In my portion of the talk, I focused on the questions and challenges that might face someone attempting to start up an Open Source presence for their company.
The first thing you're faced with deciding is if you should start from the bottom up or the top down. Ultimately, you'll want the executive support from the top, but when you're just getting started you can function without it. Instead, find a good first project to be the poster child. Use this to build excitement and draw attention. Within your engineering team, it's very likely that most folks will be interested in Open Source and want to be involved. It's also just as likely that they'll have no idea how to do that. The poster child will serve as an example of not only how to do it, but that it is possible.
Start working on how to fit thinking about Open Source into the Software Development Life Cycle, for both outgoing open source and incoming open source software.
Find someone who will champion OSS for you, be that person, or share the role.
The percentage of folks who tell you they are interested in sharing their software is far greater than the percentage of folks who will put in the time to share it. Realizing this upfront will save you a lot of disappointment and undelivered work.
Figure out how to embed OSS into the DNA of your new projects. Learn the build systems that your developers use and make it easy for them to fork small, cohesive modules into open source ready projects that can be composed back into their larger, internal work. For example, break out small python libraries into pypi projects.
Straight Outta Compton
Open sourcing a software project successfully as a company is more than just creating amazing code. There no trivial amount of red tape to traverse from legal, to security, to IP. And after that there is promotion. Imagine if Eazy E had never met Jerry Heller. There might never have been an NWA as we know it or modern day rap. The role of the Open Source Office is to be the guide through all the red tape and promotional process to your developers that Jerry Heller was to NWA.
Success with OSS is a living thing and it needs to be tended to. It won't be on the roadmap for most teams and it won’t be a behavior for which time is allotted. In other words: it's unlikely that most developers will be gratuitously spending their time on OSS.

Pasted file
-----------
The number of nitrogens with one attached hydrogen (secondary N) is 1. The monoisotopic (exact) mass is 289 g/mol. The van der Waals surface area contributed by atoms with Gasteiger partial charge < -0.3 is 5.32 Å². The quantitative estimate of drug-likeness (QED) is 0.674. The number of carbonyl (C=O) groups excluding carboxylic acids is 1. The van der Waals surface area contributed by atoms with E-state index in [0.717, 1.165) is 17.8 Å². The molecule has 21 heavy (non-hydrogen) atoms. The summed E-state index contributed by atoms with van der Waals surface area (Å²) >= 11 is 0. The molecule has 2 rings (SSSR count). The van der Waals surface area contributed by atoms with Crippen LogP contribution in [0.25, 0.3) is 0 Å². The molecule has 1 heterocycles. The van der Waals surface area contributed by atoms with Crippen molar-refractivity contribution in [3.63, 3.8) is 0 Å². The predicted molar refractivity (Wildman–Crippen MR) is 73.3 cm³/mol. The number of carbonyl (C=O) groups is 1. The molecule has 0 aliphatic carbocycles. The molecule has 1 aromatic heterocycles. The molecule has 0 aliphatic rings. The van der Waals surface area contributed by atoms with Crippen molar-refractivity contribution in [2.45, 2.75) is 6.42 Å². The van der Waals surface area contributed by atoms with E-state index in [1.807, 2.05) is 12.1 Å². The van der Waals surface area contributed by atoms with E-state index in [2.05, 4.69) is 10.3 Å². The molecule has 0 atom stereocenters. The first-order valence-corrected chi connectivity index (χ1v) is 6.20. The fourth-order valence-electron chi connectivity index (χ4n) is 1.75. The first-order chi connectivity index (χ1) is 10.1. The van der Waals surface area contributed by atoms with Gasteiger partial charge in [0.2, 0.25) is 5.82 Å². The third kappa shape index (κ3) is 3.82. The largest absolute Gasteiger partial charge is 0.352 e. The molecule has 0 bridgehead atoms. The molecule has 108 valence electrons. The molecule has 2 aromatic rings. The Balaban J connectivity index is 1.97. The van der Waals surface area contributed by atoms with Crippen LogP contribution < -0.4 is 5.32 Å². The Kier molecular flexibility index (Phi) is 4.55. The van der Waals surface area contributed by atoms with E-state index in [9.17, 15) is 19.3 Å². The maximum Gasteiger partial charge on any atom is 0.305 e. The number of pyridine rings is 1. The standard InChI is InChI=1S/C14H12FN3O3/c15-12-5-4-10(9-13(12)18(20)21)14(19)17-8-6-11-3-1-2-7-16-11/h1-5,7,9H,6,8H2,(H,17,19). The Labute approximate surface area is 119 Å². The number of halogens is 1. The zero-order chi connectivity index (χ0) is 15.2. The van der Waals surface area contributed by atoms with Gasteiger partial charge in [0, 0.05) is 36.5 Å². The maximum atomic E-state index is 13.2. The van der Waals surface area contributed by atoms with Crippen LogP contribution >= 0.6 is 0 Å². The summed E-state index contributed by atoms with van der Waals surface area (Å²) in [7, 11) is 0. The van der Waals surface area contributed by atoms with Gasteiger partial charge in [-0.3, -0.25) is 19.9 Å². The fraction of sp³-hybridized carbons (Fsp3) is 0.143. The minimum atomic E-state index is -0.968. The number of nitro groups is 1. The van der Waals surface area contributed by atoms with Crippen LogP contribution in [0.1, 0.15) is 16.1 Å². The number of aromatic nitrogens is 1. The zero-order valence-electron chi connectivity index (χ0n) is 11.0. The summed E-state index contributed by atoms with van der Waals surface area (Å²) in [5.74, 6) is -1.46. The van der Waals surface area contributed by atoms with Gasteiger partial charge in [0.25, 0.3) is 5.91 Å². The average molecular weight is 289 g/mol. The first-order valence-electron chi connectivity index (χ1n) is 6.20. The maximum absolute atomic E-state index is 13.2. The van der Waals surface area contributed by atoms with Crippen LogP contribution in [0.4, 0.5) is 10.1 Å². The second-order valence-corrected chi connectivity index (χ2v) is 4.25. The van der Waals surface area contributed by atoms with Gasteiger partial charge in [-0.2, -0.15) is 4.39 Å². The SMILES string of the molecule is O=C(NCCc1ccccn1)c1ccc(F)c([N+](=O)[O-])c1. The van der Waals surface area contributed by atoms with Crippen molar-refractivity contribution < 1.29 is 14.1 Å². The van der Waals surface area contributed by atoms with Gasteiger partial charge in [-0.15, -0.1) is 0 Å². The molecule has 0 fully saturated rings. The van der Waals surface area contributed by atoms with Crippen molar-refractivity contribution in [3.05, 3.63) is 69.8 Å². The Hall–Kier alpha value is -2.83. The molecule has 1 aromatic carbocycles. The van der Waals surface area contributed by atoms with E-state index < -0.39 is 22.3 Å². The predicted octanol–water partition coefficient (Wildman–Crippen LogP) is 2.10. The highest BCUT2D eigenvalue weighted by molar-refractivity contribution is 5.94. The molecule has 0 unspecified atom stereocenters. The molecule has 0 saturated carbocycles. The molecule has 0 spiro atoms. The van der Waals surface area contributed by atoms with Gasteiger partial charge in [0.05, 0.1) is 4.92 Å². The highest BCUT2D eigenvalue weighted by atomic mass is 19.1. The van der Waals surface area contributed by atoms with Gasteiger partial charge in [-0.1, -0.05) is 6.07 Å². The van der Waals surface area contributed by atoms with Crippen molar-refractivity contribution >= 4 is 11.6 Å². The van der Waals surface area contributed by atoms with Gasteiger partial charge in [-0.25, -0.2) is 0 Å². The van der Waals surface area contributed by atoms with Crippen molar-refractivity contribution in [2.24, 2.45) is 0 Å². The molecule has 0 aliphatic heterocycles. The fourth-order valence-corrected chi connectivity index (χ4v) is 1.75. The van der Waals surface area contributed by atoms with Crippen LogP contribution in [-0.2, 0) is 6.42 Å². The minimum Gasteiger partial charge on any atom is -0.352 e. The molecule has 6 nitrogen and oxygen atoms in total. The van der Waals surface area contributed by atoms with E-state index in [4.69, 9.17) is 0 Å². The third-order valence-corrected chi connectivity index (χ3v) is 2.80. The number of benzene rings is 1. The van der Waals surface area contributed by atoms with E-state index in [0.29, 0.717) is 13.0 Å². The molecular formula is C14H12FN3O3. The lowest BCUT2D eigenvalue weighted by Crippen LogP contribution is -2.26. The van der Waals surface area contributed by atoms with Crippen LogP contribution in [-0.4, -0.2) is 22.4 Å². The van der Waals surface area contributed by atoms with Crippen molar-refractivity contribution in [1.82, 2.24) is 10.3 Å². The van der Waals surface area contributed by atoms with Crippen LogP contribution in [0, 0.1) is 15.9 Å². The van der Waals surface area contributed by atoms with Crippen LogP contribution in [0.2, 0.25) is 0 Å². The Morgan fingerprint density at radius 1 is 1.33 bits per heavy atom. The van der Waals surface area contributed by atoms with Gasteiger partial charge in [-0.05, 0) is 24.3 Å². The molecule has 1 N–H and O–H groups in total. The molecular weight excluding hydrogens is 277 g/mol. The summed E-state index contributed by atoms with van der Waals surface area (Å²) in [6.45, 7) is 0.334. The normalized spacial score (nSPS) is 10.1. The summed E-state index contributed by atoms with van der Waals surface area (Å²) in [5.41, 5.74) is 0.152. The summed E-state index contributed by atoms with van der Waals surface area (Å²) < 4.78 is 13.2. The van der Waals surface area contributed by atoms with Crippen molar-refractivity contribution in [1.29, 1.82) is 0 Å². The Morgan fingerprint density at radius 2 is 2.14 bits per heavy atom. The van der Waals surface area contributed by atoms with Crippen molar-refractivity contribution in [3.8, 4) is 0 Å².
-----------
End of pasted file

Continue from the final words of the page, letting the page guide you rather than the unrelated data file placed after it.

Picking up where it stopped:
The role of the OSS office is to continually drive engagement within the company. Regularly promote successes in the community or within the company. Maybe you just got a great new hire because of an OSS project or maybe one of your engineers was just recognized in the tech news. Maybe a talented employee previously on the verge of leaving renewed their commitment to the company because of engagement with OSS. Share these successes with the whole engineering team or within the leadership group.
Make the time to meet with team managers to see what projects are coming up in their backlogs. Brainstorm how OSS could be a part of that.
Finally, it's critical to keep your community happy. Never release a project without thinking about promotion and adoption, easy install, good README, etc. Keep an eye on the metrics on your projects. Celebrate healthy projects. Respond to GitHub Issues in a timely manner. Encourage pull requests! Coach your developers to be polite, be thoughtful, and to engage with the community. Create mailing lists. Consider adopting a code of conduct. Be a responsible member of the OSS community and remember that as an enterprise / company, you are setting an example and representing more than simply your company.
These were the five points that I found most prominent from my time running Open Source at Box. However, the list of other reflections is much longer. Please see the presentation for some of the other takeaways from other members of the TODO Group. The role of Open Source Office is very critical to any company interested in being part of the OSS community, whether as a consumer or producer.